men

Prostate Health

 

 The prostate is a cherry sized gland located between the bladder and the penis. The prostate is just in front of the rectum (anal path). The urethra (urine pipe) runs through the center of the prostate, from the bladder to the penis, letting urine flow out of the body. The prostate secretes fluid that nourishes and protects sperm. During ejaculation, the prostate squeezes this fluid into the urethra and it’s expelled with sperm as semen. Lately a lot is being said about the prostate gland, a lot of myths are flying around but little truth is actually heard.
Here’s an attempt to clear away the cobwebs of myths. Diseases of the prostate can be broadly classified into three:
  • Prostatitis: Inflammation of the prostate.
  • Prostate Hyperplasia: Enlarged prostate.
  • Prostate carcinoma: Prostate cancer
Inflammation of the prostate: It may be caused by bacterial infection with symptoms similar to urinary tract infection and can either be acute bacterial infection (treatment is relatively short term) or chronic bacterial infection (treatment is relatively long term).
Enlarged prostate: Enlargement of the prostate (Prostate Hyperplasia) is nearly universal in aging men. It usually begins by age 45 and causes urinary outflow obstruction. The disease state is called Benign Prostatic Hypertrophy (BPH).  Medicines or surgery can treat BPH.
Prostate cancer: Symptoms are generally similar to and indistinguishable from those of prostate hyperplasia, but those with cancer more often have dysuria (painful or difficult urination) and back or hip pain. It’s the most common form of cancer in men (besides skin cancer), but only one in 35 men die from prostate cancer. Surgery, radiation, hormone therapy, and chemotherapy can be used to treat prostate cancer.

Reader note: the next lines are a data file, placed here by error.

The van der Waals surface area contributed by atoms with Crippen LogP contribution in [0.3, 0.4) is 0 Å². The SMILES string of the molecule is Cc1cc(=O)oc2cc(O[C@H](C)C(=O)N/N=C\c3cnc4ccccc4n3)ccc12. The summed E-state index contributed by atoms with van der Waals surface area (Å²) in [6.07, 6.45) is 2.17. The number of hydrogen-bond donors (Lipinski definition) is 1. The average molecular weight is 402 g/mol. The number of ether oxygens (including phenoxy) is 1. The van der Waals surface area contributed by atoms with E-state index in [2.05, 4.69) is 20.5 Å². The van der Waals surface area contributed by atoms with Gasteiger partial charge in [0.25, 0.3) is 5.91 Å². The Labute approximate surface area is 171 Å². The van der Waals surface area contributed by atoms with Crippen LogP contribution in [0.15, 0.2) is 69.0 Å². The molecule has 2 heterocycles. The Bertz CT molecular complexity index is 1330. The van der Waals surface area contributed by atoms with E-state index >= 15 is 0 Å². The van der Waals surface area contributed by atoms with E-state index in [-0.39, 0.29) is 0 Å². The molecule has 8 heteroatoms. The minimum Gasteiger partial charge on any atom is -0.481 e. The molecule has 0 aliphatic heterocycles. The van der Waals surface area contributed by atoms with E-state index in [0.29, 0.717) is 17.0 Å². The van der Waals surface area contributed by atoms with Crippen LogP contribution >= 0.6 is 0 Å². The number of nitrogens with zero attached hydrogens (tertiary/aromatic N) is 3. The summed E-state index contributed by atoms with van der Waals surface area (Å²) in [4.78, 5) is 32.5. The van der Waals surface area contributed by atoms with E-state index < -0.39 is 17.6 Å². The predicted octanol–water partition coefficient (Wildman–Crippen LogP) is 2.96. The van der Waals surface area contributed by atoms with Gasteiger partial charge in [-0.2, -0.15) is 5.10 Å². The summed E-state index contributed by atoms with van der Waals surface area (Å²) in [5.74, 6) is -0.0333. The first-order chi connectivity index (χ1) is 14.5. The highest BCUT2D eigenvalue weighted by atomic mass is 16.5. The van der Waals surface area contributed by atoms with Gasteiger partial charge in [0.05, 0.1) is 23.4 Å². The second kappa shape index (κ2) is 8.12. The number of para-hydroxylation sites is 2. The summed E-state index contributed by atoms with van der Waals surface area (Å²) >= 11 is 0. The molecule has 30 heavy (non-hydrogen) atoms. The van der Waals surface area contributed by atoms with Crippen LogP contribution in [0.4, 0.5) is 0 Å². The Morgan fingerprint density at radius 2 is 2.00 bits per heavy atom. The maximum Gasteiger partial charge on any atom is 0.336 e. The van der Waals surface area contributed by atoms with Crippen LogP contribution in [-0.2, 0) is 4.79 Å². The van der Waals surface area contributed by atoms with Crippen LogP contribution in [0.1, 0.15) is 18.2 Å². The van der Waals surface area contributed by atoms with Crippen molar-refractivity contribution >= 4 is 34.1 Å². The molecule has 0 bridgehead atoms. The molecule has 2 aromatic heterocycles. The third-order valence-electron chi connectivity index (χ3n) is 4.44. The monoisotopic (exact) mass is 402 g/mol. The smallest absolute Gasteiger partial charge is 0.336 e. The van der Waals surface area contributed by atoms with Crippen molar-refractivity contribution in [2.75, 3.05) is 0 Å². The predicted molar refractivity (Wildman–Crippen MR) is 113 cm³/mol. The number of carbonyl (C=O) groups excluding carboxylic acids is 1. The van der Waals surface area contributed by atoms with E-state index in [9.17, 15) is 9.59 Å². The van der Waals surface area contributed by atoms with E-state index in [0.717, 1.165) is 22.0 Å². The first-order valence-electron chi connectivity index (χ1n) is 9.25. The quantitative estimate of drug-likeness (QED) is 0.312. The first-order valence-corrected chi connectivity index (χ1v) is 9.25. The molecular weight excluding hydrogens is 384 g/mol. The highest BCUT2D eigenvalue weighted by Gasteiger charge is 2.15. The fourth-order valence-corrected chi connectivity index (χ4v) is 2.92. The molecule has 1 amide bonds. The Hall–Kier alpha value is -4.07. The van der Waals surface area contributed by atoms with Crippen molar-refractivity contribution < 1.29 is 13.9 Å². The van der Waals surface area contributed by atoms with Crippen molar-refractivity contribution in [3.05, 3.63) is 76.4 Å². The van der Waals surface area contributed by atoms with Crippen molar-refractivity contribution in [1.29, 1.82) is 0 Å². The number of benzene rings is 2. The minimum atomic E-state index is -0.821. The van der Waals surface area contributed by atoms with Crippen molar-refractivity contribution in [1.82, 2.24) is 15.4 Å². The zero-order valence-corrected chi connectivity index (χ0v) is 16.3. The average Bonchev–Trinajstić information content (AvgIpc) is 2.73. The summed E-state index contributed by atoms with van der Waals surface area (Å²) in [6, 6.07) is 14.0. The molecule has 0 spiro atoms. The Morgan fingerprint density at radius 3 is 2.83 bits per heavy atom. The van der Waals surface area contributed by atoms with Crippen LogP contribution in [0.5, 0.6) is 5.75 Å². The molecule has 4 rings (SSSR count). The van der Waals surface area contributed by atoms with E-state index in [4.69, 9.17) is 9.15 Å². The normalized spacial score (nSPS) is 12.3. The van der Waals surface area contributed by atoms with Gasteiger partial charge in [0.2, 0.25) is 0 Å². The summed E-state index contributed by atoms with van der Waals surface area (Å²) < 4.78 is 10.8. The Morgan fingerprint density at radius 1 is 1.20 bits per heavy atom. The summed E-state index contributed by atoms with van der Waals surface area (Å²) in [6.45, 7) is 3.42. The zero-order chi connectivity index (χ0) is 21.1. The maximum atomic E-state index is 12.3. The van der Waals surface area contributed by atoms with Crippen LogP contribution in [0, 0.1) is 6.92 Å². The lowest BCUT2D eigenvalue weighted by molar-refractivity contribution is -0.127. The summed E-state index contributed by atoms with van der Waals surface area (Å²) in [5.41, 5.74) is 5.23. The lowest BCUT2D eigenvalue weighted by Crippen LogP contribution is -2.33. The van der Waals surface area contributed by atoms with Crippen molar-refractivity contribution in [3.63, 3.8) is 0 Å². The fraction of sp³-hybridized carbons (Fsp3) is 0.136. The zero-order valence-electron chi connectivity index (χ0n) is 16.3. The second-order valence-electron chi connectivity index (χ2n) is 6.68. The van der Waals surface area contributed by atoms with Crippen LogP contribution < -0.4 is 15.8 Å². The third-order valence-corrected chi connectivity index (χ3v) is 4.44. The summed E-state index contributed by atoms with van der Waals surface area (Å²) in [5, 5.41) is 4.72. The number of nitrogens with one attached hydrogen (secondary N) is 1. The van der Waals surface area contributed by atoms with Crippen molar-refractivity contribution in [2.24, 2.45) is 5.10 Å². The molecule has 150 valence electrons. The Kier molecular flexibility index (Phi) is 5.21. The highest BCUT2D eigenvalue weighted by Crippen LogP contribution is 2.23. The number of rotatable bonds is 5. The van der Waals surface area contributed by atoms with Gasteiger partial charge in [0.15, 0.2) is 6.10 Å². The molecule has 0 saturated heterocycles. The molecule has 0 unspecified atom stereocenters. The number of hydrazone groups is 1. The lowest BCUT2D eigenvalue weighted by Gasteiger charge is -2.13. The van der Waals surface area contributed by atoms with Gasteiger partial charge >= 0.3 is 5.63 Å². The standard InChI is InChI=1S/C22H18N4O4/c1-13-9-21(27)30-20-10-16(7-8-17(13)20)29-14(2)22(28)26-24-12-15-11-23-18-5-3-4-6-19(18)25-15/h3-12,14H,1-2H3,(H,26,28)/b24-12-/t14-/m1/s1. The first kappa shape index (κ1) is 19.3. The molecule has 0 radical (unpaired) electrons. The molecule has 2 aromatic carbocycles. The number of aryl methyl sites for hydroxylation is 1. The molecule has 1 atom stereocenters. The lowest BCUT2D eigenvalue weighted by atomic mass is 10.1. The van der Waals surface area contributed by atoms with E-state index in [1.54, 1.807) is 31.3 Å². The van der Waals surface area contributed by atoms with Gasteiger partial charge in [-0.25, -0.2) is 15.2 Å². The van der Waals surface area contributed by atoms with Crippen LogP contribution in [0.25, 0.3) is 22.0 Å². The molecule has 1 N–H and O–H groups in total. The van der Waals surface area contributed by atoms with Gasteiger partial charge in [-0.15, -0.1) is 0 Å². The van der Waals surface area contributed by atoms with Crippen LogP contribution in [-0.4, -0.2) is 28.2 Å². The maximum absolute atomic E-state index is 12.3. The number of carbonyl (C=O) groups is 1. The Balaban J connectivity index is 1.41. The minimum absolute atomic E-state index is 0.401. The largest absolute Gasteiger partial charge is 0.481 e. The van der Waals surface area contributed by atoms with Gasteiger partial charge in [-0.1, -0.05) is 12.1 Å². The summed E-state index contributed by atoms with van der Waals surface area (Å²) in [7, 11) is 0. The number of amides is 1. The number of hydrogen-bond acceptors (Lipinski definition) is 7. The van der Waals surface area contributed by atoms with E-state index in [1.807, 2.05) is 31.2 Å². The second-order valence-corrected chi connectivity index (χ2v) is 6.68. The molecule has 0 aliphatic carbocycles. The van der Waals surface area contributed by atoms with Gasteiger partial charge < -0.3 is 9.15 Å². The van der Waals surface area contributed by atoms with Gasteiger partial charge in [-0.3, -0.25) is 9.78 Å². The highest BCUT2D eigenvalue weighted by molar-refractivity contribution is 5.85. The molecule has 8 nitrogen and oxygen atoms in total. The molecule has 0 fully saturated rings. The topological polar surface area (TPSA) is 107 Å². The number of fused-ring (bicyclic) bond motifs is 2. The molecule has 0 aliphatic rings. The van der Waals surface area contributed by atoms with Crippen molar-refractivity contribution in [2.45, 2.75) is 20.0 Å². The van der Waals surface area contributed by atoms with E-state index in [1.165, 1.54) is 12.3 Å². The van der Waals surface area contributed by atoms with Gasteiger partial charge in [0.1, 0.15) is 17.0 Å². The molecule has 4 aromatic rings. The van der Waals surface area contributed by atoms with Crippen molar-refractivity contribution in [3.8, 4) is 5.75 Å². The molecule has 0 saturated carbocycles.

Tests for diagnosing prostate diseases:
1. The most common test is Digital Rectal examination (DRE):  A doctor inserts a lubricated, gloved finger into the rectum (through the anus) and feels the prostate. A DRE can sometimes detect an enlarged prostate, lumps or nodules of prostate cancer, or tenderness from prostatitis.
2. Prostate Ultrasound:  An ultrasound probe is inserted into the rectum, bringing it close to the prostate. Ultrasound is often done with a biopsy to test for prostate cancer.
3. Prostate Biopsy: A needle is inserted into the prostate to take tissue out to check for prostate cancer. This is usually done through the rectum.
All the afore-mentioned procedures can only be carried out in a hospital so don’t ask your wife or girlfriend to examine you. As with any medical condition, early detection is key. Remember these signs to look out for: poor urine flow, urine flow accompanied by blood spots in urine, dribbling of urine after urination, dysuria (painful or difficult urination) accompanied with back or hip pain and if you’re of age i.e. > 45years.

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